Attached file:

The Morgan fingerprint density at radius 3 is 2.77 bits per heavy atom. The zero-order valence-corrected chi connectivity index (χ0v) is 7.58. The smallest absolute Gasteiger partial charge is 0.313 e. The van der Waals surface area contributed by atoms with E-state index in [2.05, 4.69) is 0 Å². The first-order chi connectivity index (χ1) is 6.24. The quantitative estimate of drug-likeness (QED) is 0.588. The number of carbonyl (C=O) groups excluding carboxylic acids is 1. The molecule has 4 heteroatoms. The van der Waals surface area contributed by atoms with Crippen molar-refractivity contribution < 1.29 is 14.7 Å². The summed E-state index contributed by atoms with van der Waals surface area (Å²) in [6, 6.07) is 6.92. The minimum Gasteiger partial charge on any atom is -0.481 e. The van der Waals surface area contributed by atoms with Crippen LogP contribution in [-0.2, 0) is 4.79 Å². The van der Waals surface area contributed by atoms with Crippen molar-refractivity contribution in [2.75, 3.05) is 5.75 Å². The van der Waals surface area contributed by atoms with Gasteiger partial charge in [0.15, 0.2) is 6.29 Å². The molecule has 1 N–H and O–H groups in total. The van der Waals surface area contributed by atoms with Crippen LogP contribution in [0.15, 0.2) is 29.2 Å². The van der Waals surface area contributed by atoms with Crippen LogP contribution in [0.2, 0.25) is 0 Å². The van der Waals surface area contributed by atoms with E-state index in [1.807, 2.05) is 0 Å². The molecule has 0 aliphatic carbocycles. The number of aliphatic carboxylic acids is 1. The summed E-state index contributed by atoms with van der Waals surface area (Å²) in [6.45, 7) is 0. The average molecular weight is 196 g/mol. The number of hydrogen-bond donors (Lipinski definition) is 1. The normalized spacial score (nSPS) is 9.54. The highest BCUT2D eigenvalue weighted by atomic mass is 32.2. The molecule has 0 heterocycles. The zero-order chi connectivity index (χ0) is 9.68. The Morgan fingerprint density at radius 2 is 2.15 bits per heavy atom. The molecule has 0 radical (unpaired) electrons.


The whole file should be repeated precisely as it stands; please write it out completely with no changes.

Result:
The Morgan fingerprint density at radius 3 is 2.77 bits per heavy atom. The zero-order valence-corrected chi connectivity index (χ0v) is 7.58. The smallest absolute Gasteiger partial charge is 0.313 e. The van der Waals surface area contributed by atoms with E-state index in [2.05, 4.69) is 0 Å². The first-order chi connectivity index (χ1) is 6.24. The quantitative estimate of drug-likeness (QED) is 0.588. The number of carbonyl (C=O) groups excluding carboxylic acids is 1. The molecule has 4 heteroatoms. The van der Waals surface area contributed by atoms with Crippen molar-refractivity contribution < 1.29 is 14.7 Å². The summed E-state index contributed by atoms with van der Waals surface area (Å²) in [6, 6.07) is 6.92. The minimum Gasteiger partial charge on any atom is -0.481 e. The van der Waals surface area contributed by atoms with Crippen LogP contribution in [-0.2, 0) is 4.79 Å². The van der Waals surface area contributed by atoms with Crippen molar-refractivity contribution in [2.75, 3.05) is 5.75 Å². The van der Waals surface area contributed by atoms with Gasteiger partial charge in [0.15, 0.2) is 6.29 Å². The molecule has 1 N–H and O–H groups in total. The van der Waals surface area contributed by atoms with Crippen LogP contribution in [0.15, 0.2) is 29.2 Å². The van der Waals surface area contributed by atoms with Crippen LogP contribution in [0.2, 0.25) is 0 Å². The van der Waals surface area contributed by atoms with E-state index in [1.807, 2.05) is 0 Å². The molecule has 0 aliphatic carbocycles. The number of aliphatic carboxylic acids is 1. The summed E-state index contributed by atoms with van der Waals surface area (Å²) in [6.45, 7) is 0. The average molecular weight is 196 g/mol. The number of hydrogen-bond donors (Lipinski definition) is 1. The normalized spacial score (nSPS) is 9.54. The highest BCUT2D eigenvalue weighted by atomic mass is 32.2. The molecule has 0 heterocycles. The zero-order chi connectivity index (χ0) is 9.68. The Morgan fingerprint density at radius 2 is 2.15 bits per heavy atom. The molecule has 0 radical (unpaired) electrons.